Trade unions drive capacity building for a workers-centred Just Transition in Asia-Pacific

Jul 2023
United Nations
Just Transition, Women, Youth

In an effort to address the pressing issue of climate change through Just Transition and equip trade unions with the necessary tools and capacity, the International Trade Union Confederation - Asia Pacific organised an online workshop for trade union leaders on 27 June 2023, entitled “Building the Capacity of Trade Unions in Asia and the Pacific on Just Transition”. The workshop aimed to gather insights and expert knowledge to develop training materials that would form part of the capacity building component of the ITUC-Asia Pacific’s DTDA-supported project on Just Transition, Women, and Youth in Asia.

With the devastating consequences of climate change looming, the workshop brought into focus the vital role of mobilizing trade unions in advocating for a Just Transition. However, it was noted that in Asia and the Pacific, trade unions’ engagement in the issue of Just Transition varies. While some are active and advanced in the Just Transition work, others have not taken up the issue yet. There was a consensus, however, that Just Transition is a trade union issue that needs urgent actions.

In the workshop, Joy Hernandez, Senior Communications and Advocacy Officer, shared the initial results of a survey that was conducted by ITUC-Asia Pacific among its affiliates to gain insights on their Just Transition work and their capacity building needs. Among the key findings include the following:

  • Only 21.1 percent of the respondents said that majority of their members are familiar with the concept of Just Transition while 15.8 percent said that their members are not at all familiar. Meanwhile, 36.8 percent indicated that some members are familiar with Just Transition while the remaining 26.3 percent signified that only a few of their members are familiar of the concept.
  • Majority of the affiliates (63.2 percent) have engaged in the Just Transition activities in the past while 36.8 percent have not.
  • The top four reasons for not engaging in Just Transition activities include: (i) lack of knowledge and capacity; (ii) other priorities take precedence; (iii) lack of resources; and (iv) resistance from leadership.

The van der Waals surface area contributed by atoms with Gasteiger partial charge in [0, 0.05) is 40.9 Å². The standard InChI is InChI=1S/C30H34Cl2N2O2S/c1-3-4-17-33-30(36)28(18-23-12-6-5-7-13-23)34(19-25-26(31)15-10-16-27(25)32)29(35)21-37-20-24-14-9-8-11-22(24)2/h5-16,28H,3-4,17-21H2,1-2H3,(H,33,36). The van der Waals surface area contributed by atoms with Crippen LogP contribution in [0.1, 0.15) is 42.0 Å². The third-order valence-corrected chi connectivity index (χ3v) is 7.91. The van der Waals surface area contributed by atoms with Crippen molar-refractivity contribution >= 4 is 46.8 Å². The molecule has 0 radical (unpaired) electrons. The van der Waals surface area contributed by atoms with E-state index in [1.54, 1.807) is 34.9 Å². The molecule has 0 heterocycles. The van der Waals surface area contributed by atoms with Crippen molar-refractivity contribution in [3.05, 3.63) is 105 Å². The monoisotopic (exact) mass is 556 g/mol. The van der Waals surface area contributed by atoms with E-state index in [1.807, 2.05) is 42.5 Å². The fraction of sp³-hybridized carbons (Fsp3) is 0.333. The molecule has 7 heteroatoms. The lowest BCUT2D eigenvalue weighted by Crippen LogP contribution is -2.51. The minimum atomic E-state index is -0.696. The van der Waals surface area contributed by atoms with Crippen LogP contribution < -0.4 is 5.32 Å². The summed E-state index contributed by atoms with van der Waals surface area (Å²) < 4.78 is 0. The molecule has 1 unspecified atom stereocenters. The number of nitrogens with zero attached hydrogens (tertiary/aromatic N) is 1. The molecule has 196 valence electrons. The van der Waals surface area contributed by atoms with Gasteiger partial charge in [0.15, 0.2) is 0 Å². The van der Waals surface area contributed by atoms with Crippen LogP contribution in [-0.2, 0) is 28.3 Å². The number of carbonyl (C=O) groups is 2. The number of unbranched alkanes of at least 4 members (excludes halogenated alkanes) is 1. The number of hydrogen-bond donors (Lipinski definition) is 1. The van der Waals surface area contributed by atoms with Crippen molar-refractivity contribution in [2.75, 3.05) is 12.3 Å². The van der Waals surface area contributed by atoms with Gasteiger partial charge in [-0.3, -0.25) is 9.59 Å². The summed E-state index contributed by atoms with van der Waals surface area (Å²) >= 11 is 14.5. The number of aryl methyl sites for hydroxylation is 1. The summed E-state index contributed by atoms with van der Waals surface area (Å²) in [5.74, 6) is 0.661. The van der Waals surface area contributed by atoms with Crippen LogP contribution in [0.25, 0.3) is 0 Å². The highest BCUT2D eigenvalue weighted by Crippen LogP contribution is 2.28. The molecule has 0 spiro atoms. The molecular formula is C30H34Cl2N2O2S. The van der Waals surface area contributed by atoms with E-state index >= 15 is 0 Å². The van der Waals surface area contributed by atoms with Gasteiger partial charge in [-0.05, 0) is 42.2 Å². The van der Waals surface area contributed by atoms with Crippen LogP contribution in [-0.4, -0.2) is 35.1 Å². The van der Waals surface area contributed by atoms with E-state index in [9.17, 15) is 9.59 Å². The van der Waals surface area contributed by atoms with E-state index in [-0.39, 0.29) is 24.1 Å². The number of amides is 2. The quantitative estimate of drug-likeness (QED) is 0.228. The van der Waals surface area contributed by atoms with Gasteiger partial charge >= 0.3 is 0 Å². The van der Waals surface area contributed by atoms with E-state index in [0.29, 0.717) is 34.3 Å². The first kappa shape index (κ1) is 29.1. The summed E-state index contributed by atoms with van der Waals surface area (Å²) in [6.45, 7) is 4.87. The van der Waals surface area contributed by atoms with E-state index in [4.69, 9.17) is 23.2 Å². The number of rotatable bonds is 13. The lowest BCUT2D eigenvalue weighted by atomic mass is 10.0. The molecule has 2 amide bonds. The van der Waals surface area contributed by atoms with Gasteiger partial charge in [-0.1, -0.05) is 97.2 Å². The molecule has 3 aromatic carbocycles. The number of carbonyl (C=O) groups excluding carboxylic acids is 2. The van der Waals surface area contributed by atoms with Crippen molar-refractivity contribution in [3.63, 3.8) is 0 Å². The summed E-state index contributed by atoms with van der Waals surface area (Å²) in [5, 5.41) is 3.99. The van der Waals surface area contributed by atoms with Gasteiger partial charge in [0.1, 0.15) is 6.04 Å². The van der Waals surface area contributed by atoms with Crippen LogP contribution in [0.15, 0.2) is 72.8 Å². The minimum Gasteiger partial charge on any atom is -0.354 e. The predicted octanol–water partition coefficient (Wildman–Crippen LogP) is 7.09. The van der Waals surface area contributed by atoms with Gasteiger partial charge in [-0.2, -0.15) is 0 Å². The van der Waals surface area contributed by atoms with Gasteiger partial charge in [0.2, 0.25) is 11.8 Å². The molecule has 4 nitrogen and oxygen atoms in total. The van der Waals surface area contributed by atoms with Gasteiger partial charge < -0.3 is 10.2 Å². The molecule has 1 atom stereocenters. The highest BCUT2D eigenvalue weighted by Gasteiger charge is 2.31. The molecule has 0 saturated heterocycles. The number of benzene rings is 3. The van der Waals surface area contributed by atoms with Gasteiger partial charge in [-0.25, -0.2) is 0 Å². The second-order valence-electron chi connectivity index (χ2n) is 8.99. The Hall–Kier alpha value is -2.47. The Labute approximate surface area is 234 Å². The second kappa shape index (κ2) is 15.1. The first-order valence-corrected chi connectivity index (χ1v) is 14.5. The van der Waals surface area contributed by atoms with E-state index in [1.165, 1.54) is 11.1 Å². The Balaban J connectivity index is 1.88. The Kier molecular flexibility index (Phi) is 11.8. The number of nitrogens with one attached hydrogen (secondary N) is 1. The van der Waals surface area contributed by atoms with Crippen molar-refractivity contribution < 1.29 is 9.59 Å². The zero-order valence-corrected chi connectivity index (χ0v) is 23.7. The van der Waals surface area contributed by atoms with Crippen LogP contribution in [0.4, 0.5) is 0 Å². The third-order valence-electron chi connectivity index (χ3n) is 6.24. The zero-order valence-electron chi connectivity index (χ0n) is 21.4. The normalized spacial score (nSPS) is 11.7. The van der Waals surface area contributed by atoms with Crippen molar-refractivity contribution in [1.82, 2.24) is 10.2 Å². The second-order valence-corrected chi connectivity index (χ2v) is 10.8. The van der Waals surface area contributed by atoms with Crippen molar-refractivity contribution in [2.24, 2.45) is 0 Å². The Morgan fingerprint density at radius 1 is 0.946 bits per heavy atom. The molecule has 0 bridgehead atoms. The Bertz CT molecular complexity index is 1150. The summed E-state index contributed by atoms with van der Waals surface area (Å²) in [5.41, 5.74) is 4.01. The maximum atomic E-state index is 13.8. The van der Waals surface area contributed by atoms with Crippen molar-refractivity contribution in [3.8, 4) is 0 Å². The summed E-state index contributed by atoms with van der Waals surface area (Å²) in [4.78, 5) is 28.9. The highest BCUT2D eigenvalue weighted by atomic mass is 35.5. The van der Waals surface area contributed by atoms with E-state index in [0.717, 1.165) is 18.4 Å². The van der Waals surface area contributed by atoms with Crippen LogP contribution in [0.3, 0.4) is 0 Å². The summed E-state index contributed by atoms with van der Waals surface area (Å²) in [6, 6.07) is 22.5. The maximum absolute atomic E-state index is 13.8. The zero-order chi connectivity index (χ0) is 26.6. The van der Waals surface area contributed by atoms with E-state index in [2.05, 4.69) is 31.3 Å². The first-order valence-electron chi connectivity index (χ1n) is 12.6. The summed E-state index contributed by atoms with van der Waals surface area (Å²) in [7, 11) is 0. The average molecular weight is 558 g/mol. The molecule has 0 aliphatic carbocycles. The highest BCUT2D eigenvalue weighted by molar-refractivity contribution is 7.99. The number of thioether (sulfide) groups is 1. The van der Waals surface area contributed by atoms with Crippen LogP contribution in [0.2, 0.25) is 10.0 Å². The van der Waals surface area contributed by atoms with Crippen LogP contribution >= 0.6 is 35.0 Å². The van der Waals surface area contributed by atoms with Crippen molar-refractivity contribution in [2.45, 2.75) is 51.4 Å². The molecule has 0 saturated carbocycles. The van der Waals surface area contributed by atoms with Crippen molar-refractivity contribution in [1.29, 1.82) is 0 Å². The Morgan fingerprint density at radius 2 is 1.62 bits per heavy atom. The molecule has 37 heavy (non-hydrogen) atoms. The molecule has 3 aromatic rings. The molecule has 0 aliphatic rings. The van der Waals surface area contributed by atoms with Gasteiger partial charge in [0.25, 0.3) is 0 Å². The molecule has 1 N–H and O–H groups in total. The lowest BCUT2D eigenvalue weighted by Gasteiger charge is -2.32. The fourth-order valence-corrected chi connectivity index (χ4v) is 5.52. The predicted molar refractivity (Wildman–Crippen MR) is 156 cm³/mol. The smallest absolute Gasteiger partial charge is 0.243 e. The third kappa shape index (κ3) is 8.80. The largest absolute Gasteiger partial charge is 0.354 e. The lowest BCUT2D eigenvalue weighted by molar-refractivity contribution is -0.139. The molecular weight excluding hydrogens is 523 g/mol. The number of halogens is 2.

• In majority of the unions, women and youth are included in such activities. However, among the most common obstacles to women’s participation are the following: (i) lack of opportunities for women to participate, (ii) male dominance in unions, and (iii) lack of training for women. As for youth participation, the usual obstacles include the lack of youth mainstreaming in the organisation and the limited time and resources to encourage youth participation.
Result of the Mentimeter exercise: What comes to your mind when you hear 'Just Transition'?

During the workshop, affiliates raised their insights on building the capacity of trade unions on Just Transition. For instance, Laxman Sharma, Secretary General of GEFONT, said: “Building on the local knowledge and taking into account the geographical context are important in developing training materials for Just Transition. For instance, in Nepal, carbon emissions are low because the country is not industrialised. However, we face disasters like landslides, floods, changing rain patterns, and erosion. Just Transition responses consider these location- and context-specific aspects.”

To further flesh out the affiliates’ inputs for the development of training materials on Just Transition, they were divided in four thematic breakout groups, namely: (1) Just Transition, labor rights, and decent work in Asia-Pacific, (2) women, youth, and Just Transition, (3) developing advocacy and campaign strategies for Just Transition at national, regional, and global levels, and (4) organizing, collective bargaining, and social dialogue for Just Transition. They were also encourage to share local stories and experiences that could serve as valuable case studies that will be included the training materials.

A wide range of topics, frameworks, and case studies were shared, contributing to the development of training materials that cater to the specific needs of trade union organizations and their members. The participatory approach ensured that the voices of the union leaders, who have extensive experience in Just Transition work, campaigns, and advocacy, were among the primary sources of knowledge for the ITUC-Asia Pacific's training materials.

A total of 30 union leaders representing ITUC-Asia Pacific's affiliates in East Asia, Southeast Asia, South Asia, Middle East, and the Pacific actively participated in the online workshop. This session marked the first step in a union-led process of building the capacity of workers and trade unions in the region on Just Transition.

Participants of the online workshop
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